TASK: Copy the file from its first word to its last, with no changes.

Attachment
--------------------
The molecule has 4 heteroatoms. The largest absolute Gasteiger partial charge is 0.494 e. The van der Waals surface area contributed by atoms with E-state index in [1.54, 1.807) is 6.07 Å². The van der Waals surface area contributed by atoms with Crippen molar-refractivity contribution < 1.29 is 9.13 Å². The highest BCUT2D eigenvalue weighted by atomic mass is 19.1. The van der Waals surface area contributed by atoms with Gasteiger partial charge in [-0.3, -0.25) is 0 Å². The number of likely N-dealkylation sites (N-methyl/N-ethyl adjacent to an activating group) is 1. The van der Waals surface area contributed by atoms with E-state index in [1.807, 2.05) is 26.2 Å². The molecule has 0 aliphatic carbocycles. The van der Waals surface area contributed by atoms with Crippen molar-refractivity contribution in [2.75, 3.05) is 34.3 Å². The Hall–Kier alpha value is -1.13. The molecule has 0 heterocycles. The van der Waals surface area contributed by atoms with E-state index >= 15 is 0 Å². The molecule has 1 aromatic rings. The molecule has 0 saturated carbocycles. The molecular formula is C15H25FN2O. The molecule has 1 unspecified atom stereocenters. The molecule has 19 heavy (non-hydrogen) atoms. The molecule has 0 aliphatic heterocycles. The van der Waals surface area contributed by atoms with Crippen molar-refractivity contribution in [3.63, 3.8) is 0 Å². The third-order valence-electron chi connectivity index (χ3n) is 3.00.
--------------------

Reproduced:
The molecule has 4 heteroatoms. The largest absolute Gasteiger partial charge is 0.494 e. The van der Waals surface area contributed by atoms with E-state index in [1.54, 1.807) is 6.07 Å². The van der Waals surface area contributed by atoms with Crippen molar-refractivity contribution < 1.29 is 9.13 Å². The highest BCUT2D eigenvalue weighted by atomic mass is 19.1. The van der Waals surface area contributed by atoms with Gasteiger partial charge in [-0.3, -0.25) is 0 Å². The number of likely N-dealkylation sites (N-methyl/N-ethyl adjacent to an activating group) is 1. The van der Waals surface area contributed by atoms with E-state index in [1.807, 2.05) is 26.2 Å². The molecule has 0 aliphatic carbocycles. The van der Waals surface area contributed by atoms with Crippen molar-refractivity contribution in [2.75, 3.05) is 34.3 Å². The Hall–Kier alpha value is -1.13. The molecule has 0 heterocycles. The van der Waals surface area contributed by atoms with E-state index >= 15 is 0 Å². The molecule has 1 aromatic rings. The molecule has 0 saturated carbocycles. The molecular formula is C15H25FN2O. The molecule has 1 unspecified atom stereocenters. The molecule has 19 heavy (non-hydrogen) atoms. The molecule has 0 aliphatic heterocycles. The van der Waals surface area contributed by atoms with Crippen molar-refractivity contribution in [3.63, 3.8) is 0 Å². The third-order valence-electron chi connectivity index (χ3n) is 3.00.